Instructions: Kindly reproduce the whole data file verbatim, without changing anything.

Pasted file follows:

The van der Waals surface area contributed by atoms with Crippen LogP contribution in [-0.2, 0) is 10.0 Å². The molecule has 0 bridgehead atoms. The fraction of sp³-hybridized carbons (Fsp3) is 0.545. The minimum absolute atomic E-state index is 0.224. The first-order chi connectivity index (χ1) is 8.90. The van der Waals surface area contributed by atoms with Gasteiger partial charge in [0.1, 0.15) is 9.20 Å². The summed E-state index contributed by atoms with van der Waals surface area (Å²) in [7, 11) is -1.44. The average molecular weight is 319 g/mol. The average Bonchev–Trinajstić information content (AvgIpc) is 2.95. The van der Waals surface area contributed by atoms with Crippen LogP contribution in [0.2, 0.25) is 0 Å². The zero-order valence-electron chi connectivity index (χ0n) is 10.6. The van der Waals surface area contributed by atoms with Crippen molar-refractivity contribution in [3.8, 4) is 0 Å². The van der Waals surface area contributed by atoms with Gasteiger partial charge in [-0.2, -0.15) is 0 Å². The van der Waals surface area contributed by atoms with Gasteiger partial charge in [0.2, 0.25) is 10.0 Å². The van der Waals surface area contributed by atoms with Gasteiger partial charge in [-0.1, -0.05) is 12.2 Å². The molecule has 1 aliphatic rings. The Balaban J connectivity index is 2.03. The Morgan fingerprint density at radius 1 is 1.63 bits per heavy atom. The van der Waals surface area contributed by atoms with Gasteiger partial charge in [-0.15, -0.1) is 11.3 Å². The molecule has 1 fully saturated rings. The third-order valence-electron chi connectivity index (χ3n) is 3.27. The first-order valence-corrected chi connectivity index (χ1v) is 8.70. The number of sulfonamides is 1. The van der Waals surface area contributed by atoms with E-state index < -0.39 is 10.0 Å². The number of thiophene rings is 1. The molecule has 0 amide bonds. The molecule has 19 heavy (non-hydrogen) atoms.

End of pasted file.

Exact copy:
The van der Waals surface area contributed by atoms with Crippen LogP contribution in [-0.2, 0) is 10.0 Å². The molecule has 0 bridgehead atoms. The fraction of sp³-hybridized carbons (Fsp3) is 0.545. The minimum absolute atomic E-state index is 0.224. The first-order chi connectivity index (χ1) is 8.90. The van der Waals surface area contributed by atoms with Gasteiger partial charge in [0.1, 0.15) is 9.20 Å². The summed E-state index contributed by atoms with van der Waals surface area (Å²) in [7, 11) is -1.44. The average molecular weight is 319 g/mol. The average Bonchev–Trinajstić information content (AvgIpc) is 2.95. The van der Waals surface area contributed by atoms with Crippen LogP contribution in [0.2, 0.25) is 0 Å². The zero-order valence-electron chi connectivity index (χ0n) is 10.6. The van der Waals surface area contributed by atoms with Crippen molar-refractivity contribution in [3.8, 4) is 0 Å². The van der Waals surface area contributed by atoms with Gasteiger partial charge in [-0.2, -0.15) is 0 Å². The van der Waals surface area contributed by atoms with Gasteiger partial charge in [0.2, 0.25) is 10.0 Å². The van der Waals surface area contributed by atoms with Gasteiger partial charge in [-0.1, -0.05) is 12.2 Å². The molecule has 1 aliphatic rings. The Balaban J connectivity index is 2.03. The Morgan fingerprint density at radius 1 is 1.63 bits per heavy atom. The van der Waals surface area contributed by atoms with Gasteiger partial charge in [-0.15, -0.1) is 11.3 Å². The molecule has 1 fully saturated rings. The third-order valence-electron chi connectivity index (χ3n) is 3.27. The first-order valence-corrected chi connectivity index (χ1v) is 8.70. The number of sulfonamides is 1. The van der Waals surface area contributed by atoms with E-state index < -0.39 is 10.0 Å². The number of thiophene rings is 1. The molecule has 0 amide bonds. The molecule has 19 heavy (non-hydrogen) atoms.